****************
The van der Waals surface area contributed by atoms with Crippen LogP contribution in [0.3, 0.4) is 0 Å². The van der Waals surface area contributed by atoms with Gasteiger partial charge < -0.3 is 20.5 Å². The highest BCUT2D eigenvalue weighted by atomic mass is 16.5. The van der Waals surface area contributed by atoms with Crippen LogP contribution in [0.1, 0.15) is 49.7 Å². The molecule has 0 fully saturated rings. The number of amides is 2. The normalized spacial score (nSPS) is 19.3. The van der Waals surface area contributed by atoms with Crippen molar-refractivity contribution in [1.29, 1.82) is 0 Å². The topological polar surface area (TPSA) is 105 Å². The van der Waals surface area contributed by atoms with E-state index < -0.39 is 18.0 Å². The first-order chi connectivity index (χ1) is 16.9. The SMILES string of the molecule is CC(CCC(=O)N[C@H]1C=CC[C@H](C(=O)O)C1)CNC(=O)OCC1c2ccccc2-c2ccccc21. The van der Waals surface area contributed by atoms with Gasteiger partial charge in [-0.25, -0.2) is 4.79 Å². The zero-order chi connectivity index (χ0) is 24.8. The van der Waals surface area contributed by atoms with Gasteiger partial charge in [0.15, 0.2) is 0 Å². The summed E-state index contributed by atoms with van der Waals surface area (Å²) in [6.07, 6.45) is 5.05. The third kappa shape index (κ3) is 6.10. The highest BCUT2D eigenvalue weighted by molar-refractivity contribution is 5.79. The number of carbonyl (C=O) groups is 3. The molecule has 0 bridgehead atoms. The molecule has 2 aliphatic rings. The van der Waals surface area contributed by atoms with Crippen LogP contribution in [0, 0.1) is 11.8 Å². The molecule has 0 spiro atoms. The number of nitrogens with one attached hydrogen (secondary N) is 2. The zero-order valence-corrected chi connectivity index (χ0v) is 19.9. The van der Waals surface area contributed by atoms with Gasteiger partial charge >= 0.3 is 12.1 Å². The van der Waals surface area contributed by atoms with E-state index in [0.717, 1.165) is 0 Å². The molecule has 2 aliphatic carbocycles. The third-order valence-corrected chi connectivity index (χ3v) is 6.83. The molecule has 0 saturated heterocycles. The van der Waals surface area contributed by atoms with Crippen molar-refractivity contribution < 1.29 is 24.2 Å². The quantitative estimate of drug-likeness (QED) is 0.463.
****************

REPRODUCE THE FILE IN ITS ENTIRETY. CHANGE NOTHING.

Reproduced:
The van der Waals surface area contributed by atoms with Crippen LogP contribution in [0.3, 0.4) is 0 Å². The van der Waals surface area contributed by atoms with Gasteiger partial charge < -0.3 is 20.5 Å². The highest BCUT2D eigenvalue weighted by atomic mass is 16.5. The van der Waals surface area contributed by atoms with Crippen LogP contribution in [0.1, 0.15) is 49.7 Å². The molecule has 0 fully saturated rings. The number of amides is 2. The normalized spacial score (nSPS) is 19.3. The van der Waals surface area contributed by atoms with Crippen molar-refractivity contribution in [1.29, 1.82) is 0 Å². The topological polar surface area (TPSA) is 105 Å². The van der Waals surface area contributed by atoms with E-state index < -0.39 is 18.0 Å². The first-order chi connectivity index (χ1) is 16.9. The SMILES string of the molecule is CC(CCC(=O)N[C@H]1C=CC[C@H](C(=O)O)C1)CNC(=O)OCC1c2ccccc2-c2ccccc21. The van der Waals surface area contributed by atoms with Gasteiger partial charge in [-0.25, -0.2) is 4.79 Å². The zero-order chi connectivity index (χ0) is 24.8. The van der Waals surface area contributed by atoms with Gasteiger partial charge in [0.15, 0.2) is 0 Å². The summed E-state index contributed by atoms with van der Waals surface area (Å²) in [6.07, 6.45) is 5.05. The third kappa shape index (κ3) is 6.10. The highest BCUT2D eigenvalue weighted by molar-refractivity contribution is 5.79. The number of carbonyl (C=O) groups is 3. The molecule has 0 bridgehead atoms. The molecule has 2 aliphatic rings. The van der Waals surface area contributed by atoms with Crippen LogP contribution in [0, 0.1) is 11.8 Å². The molecule has 0 spiro atoms. The number of nitrogens with one attached hydrogen (secondary N) is 2. The zero-order valence-corrected chi connectivity index (χ0v) is 19.9. The van der Waals surface area contributed by atoms with Gasteiger partial charge >= 0.3 is 12.1 Å². The van der Waals surface area contributed by atoms with E-state index in [0.717, 1.165) is 0 Å². The molecule has 2 aliphatic carbocycles. The third-order valence-corrected chi connectivity index (χ3v) is 6.83. The molecule has 0 saturated heterocycles. The van der Waals surface area contributed by atoms with Crippen molar-refractivity contribution < 1.29 is 24.2 Å². The quantitative estimate of drug-likeness (QED) is 0.463.